Frank M. Dugan
Frank M. Dugan is Research Plant Pathologist with United States Department of Agriculture, Agricultural Research Service, on the campus of Washington StateUniversity, where he conducts research on fungal diseases of garlic. In addition to diseases of plants, his interests include agricultural history, ethnobotany and ethnomycology. He is the author of Fungi in the Ancient World (2008), Conspectus of World Ethnomycology (2011), and Hidden Histories and Ancient Mysteries of Witches, Plants and Fungi (2015), all from APS Press, and is a contributor to Archaeology of Food: An Encyclopedia (2015, Rowman & Littlefield). Among his contributions to North American Fungi (www.pnwfung.org) is "Fungi, Folkways and Fairy Tales: Mushrooms & Mildews in Stories, Remedies & Rituals, from Oberon to the Internet"(2008). "Dregs of our Forgotten Ancestors: Fermentative Microorganisms in the Prehistory of Europe, the Steppes and Indo-Iranian Asia" (2009) is available from FUNGI Magazine (www.fungimag.com). Dugan et al., "Checklist of Cladosporium Names" (Schlechtendalia 11:1-103, 2004) is a critical resource for mycologists world-wide and an excellent cure for insomnia for anybody else. He can be contacted at: firstname.lastname@example.org
Nicholas Eaton is a Culinary Educator who teaches at both the secondary and post-secondary levels. He holds a B.S. in Culinary Arts from Johnson & Wales University and is currently an M.Ed candidate at Wayne State University. He also holds professional wine credentials through the Society of Wine Educators (CSW). His interests lie in historical gastronomy, culinary history, food systems, the world of wine, and nutrition. He is a contributor to the work Ethnic American Food Today: A Cultural Encyclopedia (Long 2015), and his recipes were recently featured in the 2015 national calendar from Sysco Foods.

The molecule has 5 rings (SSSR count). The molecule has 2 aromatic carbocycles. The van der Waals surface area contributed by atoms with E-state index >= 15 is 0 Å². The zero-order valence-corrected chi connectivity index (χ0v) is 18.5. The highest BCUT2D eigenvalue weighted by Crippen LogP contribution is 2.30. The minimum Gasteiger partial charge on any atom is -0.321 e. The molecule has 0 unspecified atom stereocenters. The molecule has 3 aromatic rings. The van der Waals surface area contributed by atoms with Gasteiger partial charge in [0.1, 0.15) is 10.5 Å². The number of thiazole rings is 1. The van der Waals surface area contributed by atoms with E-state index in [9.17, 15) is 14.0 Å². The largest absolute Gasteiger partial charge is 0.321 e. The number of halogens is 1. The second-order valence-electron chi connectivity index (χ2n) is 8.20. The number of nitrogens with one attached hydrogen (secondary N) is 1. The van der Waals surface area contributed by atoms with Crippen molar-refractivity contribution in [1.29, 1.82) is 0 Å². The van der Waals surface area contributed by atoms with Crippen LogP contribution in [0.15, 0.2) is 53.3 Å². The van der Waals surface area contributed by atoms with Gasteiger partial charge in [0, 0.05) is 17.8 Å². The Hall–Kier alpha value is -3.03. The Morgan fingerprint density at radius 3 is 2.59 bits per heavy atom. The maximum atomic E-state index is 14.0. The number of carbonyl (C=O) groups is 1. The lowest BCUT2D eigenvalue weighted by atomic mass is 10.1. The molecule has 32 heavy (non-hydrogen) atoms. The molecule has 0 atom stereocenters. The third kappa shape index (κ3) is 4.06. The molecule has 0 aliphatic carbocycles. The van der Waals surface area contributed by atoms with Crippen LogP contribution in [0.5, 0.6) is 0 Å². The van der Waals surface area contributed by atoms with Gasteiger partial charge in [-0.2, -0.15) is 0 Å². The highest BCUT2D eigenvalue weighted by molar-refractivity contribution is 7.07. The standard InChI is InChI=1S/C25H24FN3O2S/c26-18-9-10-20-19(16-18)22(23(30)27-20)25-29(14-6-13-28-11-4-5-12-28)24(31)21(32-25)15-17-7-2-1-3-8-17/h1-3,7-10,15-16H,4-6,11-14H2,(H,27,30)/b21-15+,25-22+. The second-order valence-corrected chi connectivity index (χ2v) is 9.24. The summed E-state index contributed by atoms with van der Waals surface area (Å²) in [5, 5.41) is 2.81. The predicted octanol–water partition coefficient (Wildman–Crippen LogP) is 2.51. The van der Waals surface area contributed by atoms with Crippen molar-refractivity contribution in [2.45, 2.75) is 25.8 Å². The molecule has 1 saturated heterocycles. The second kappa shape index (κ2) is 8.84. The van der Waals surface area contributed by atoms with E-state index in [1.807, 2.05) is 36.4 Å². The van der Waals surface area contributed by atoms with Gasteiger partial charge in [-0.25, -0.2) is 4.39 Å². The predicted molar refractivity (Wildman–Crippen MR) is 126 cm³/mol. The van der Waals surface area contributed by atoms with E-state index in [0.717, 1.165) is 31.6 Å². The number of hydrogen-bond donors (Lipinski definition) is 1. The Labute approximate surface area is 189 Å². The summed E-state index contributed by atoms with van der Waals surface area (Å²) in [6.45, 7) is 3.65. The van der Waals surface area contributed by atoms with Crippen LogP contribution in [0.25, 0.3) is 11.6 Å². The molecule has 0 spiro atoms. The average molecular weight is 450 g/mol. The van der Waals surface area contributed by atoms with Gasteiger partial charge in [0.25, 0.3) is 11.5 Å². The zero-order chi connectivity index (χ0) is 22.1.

Kai Kuang (Ph.D., Purdue University) is an Assistant Professor in the Department of Communication Studies at Bloomsburg University of Pennsylvania. Her research interests include uncertainty and information management in risk and health communication.
Jeffrey Kallen is an Associate Professor in Linguistics and Phonetics in Trinity College Dublin. After doing an interdisciplinary BA in Folklore Studies at Fairhaven College in Western Washington University, he studied Linguistics (MA, University of Washington) and wrote his PhD (Trinity College Dublin) on the history and linguistics of the English language in Ireland. He recently published Irish English, Volume 2: The Republic of Ireland (De Gruyter Mouton, 2013), and is also active in Linguistic Landscape research (focused on the use of visual language in public spaces) as well as discourse analysis, corpus linguistics, and semiotics.